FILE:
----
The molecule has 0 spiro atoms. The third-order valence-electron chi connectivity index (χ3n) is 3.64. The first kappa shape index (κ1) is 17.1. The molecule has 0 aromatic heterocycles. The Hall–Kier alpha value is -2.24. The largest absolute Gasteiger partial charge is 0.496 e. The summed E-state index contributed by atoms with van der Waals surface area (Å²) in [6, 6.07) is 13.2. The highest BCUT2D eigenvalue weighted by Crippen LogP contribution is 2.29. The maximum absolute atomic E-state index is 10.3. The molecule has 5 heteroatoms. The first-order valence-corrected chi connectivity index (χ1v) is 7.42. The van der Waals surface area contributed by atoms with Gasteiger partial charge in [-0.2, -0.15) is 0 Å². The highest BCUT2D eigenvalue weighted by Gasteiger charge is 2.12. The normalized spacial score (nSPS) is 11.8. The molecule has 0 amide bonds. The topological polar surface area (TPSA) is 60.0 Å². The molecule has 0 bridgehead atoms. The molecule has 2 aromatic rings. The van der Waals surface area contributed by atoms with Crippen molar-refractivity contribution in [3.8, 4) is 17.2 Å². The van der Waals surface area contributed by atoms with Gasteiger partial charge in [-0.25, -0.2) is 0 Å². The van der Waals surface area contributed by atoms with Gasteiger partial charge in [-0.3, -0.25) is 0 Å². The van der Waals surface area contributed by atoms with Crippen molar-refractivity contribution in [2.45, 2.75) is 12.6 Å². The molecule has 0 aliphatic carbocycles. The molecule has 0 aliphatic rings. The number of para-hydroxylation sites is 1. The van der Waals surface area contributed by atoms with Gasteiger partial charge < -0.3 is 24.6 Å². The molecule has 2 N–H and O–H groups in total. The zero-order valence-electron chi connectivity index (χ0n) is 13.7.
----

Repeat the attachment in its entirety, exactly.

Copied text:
The molecule has 0 spiro atoms. The third-order valence-electron chi connectivity index (χ3n) is 3.64. The first kappa shape index (κ1) is 17.1. The molecule has 0 aromatic heterocycles. The Hall–Kier alpha value is -2.24. The largest absolute Gasteiger partial charge is 0.496 e. The summed E-state index contributed by atoms with van der Waals surface area (Å²) in [6, 6.07) is 13.2. The highest BCUT2D eigenvalue weighted by Crippen LogP contribution is 2.29. The maximum absolute atomic E-state index is 10.3. The molecule has 5 heteroatoms. The first-order valence-corrected chi connectivity index (χ1v) is 7.42. The van der Waals surface area contributed by atoms with Gasteiger partial charge in [-0.2, -0.15) is 0 Å². The highest BCUT2D eigenvalue weighted by Gasteiger charge is 2.12. The normalized spacial score (nSPS) is 11.8. The molecule has 0 amide bonds. The topological polar surface area (TPSA) is 60.0 Å². The molecule has 0 bridgehead atoms. The molecule has 2 aromatic rings. The van der Waals surface area contributed by atoms with Crippen molar-refractivity contribution in [3.8, 4) is 17.2 Å². The van der Waals surface area contributed by atoms with Gasteiger partial charge in [-0.25, -0.2) is 0 Å². The van der Waals surface area contributed by atoms with Gasteiger partial charge in [-0.3, -0.25) is 0 Å². The van der Waals surface area contributed by atoms with Crippen molar-refractivity contribution in [2.45, 2.75) is 12.6 Å². The molecule has 0 aliphatic carbocycles. The molecule has 0 aliphatic rings. The number of para-hydroxylation sites is 1. The van der Waals surface area contributed by atoms with Gasteiger partial charge < -0.3 is 24.6 Å². The molecule has 2 N–H and O–H groups in total. The zero-order valence-electron chi connectivity index (χ0n) is 13.7.